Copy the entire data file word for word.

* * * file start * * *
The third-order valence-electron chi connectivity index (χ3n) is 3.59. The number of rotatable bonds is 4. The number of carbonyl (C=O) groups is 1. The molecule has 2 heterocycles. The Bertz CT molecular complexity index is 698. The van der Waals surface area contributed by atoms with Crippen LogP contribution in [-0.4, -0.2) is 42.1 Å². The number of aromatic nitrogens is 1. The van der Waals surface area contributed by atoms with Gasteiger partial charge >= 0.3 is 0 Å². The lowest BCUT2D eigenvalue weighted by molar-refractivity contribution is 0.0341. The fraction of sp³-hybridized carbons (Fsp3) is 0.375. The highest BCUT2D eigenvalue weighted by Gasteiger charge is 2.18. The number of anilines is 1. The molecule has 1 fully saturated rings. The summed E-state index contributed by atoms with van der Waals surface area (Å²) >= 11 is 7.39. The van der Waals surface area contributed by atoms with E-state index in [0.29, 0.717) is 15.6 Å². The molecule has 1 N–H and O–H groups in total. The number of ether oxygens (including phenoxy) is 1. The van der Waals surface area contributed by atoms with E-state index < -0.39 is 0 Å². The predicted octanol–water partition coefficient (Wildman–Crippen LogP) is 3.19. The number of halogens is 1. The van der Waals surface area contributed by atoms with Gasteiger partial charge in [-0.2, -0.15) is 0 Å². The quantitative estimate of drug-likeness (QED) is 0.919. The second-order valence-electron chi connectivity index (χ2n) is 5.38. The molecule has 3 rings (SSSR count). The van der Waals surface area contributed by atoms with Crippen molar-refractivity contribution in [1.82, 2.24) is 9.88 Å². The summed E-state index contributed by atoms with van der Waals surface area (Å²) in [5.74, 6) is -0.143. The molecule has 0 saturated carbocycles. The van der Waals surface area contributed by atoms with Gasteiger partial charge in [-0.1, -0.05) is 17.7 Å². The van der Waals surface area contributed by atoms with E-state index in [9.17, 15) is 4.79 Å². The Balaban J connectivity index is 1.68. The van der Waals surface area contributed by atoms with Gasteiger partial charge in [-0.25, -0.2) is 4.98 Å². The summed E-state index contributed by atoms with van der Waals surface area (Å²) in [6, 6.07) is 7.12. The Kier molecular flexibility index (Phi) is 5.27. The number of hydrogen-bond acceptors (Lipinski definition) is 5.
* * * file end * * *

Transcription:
The third-order valence-electron chi connectivity index (χ3n) is 3.59. The number of rotatable bonds is 4. The number of carbonyl (C=O) groups is 1. The molecule has 2 heterocycles. The Bertz CT molecular complexity index is 698. The van der Waals surface area contributed by atoms with Crippen LogP contribution in [-0.4, -0.2) is 42.1 Å². The number of aromatic nitrogens is 1. The van der Waals surface area contributed by atoms with Gasteiger partial charge >= 0.3 is 0 Å². The lowest BCUT2D eigenvalue weighted by molar-refractivity contribution is 0.0341. The fraction of sp³-hybridized carbons (Fsp3) is 0.375. The highest BCUT2D eigenvalue weighted by Gasteiger charge is 2.18. The number of anilines is 1. The molecule has 1 fully saturated rings. The summed E-state index contributed by atoms with van der Waals surface area (Å²) >= 11 is 7.39. The van der Waals surface area contributed by atoms with E-state index in [0.29, 0.717) is 15.6 Å². The molecule has 1 N–H and O–H groups in total. The number of ether oxygens (including phenoxy) is 1. The van der Waals surface area contributed by atoms with E-state index < -0.39 is 0 Å². The predicted octanol–water partition coefficient (Wildman–Crippen LogP) is 3.19. The number of halogens is 1. The van der Waals surface area contributed by atoms with Gasteiger partial charge in [-0.2, -0.15) is 0 Å². The quantitative estimate of drug-likeness (QED) is 0.919. The second-order valence-electron chi connectivity index (χ2n) is 5.38. The molecule has 3 rings (SSSR count). The van der Waals surface area contributed by atoms with Crippen molar-refractivity contribution in [1.82, 2.24) is 9.88 Å². The summed E-state index contributed by atoms with van der Waals surface area (Å²) in [5.74, 6) is -0.143. The molecule has 0 saturated carbocycles. The van der Waals surface area contributed by atoms with Gasteiger partial charge in [-0.1, -0.05) is 17.7 Å². The van der Waals surface area contributed by atoms with E-state index in [9.17, 15) is 4.79 Å². The Balaban J connectivity index is 1.68. The van der Waals surface area contributed by atoms with Gasteiger partial charge in [-0.25, -0.2) is 4.98 Å². The summed E-state index contributed by atoms with van der Waals surface area (Å²) in [6, 6.07) is 7.12. The Kier molecular flexibility index (Phi) is 5.27. The number of hydrogen-bond acceptors (Lipinski definition) is 5.